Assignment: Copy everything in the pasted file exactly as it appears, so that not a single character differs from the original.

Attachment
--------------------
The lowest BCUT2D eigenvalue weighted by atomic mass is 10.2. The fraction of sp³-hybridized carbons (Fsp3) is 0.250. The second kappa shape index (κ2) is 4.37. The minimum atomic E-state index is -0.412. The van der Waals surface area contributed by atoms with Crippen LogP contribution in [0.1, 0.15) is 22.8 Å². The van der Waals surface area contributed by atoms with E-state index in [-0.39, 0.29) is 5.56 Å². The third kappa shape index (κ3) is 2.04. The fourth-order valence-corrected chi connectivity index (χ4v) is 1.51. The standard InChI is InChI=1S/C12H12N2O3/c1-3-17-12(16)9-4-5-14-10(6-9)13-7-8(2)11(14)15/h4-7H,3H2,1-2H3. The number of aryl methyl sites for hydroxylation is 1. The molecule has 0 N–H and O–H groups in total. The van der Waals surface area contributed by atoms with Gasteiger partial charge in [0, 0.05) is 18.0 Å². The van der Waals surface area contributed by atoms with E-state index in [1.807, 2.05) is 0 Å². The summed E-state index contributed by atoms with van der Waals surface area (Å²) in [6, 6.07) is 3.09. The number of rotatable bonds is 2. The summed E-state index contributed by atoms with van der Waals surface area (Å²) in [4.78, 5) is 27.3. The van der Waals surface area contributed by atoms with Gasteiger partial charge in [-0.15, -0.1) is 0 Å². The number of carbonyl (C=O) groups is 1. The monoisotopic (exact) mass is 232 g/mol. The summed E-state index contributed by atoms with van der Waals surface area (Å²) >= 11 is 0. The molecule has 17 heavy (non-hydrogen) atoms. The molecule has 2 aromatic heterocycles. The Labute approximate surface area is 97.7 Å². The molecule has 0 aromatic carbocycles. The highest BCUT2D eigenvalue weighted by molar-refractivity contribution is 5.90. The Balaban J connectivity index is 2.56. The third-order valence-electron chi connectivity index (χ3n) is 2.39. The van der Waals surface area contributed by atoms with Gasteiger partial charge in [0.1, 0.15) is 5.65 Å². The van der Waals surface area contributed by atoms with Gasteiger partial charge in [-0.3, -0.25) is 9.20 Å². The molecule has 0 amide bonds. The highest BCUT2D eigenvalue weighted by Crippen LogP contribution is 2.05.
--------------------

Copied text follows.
The lowest BCUT2D eigenvalue weighted by atomic mass is 10.2. The fraction of sp³-hybridized carbons (Fsp3) is 0.250. The second kappa shape index (κ2) is 4.37. The minimum atomic E-state index is -0.412. The van der Waals surface area contributed by atoms with Crippen LogP contribution in [0.1, 0.15) is 22.8 Å². The van der Waals surface area contributed by atoms with E-state index in [-0.39, 0.29) is 5.56 Å². The third kappa shape index (κ3) is 2.04. The fourth-order valence-corrected chi connectivity index (χ4v) is 1.51. The standard InChI is InChI=1S/C12H12N2O3/c1-3-17-12(16)9-4-5-14-10(6-9)13-7-8(2)11(14)15/h4-7H,3H2,1-2H3. The number of aryl methyl sites for hydroxylation is 1. The molecule has 0 N–H and O–H groups in total. The van der Waals surface area contributed by atoms with Gasteiger partial charge in [0, 0.05) is 18.0 Å². The van der Waals surface area contributed by atoms with E-state index in [1.807, 2.05) is 0 Å². The summed E-state index contributed by atoms with van der Waals surface area (Å²) in [6, 6.07) is 3.09. The number of rotatable bonds is 2. The summed E-state index contributed by atoms with van der Waals surface area (Å²) in [4.78, 5) is 27.3. The van der Waals surface area contributed by atoms with Gasteiger partial charge in [-0.15, -0.1) is 0 Å². The number of carbonyl (C=O) groups is 1. The monoisotopic (exact) mass is 232 g/mol. The summed E-state index contributed by atoms with van der Waals surface area (Å²) >= 11 is 0. The molecule has 17 heavy (non-hydrogen) atoms. The molecule has 2 aromatic heterocycles. The Labute approximate surface area is 97.7 Å². The molecule has 0 aromatic carbocycles. The highest BCUT2D eigenvalue weighted by molar-refractivity contribution is 5.90. The Balaban J connectivity index is 2.56. The third-order valence-electron chi connectivity index (χ3n) is 2.39. The van der Waals surface area contributed by atoms with Gasteiger partial charge in [0.1, 0.15) is 5.65 Å². The van der Waals surface area contributed by atoms with Gasteiger partial charge in [-0.3, -0.25) is 9.20 Å². The molecule has 0 amide bonds. The highest BCUT2D eigenvalue weighted by Crippen LogP contribution is 2.05.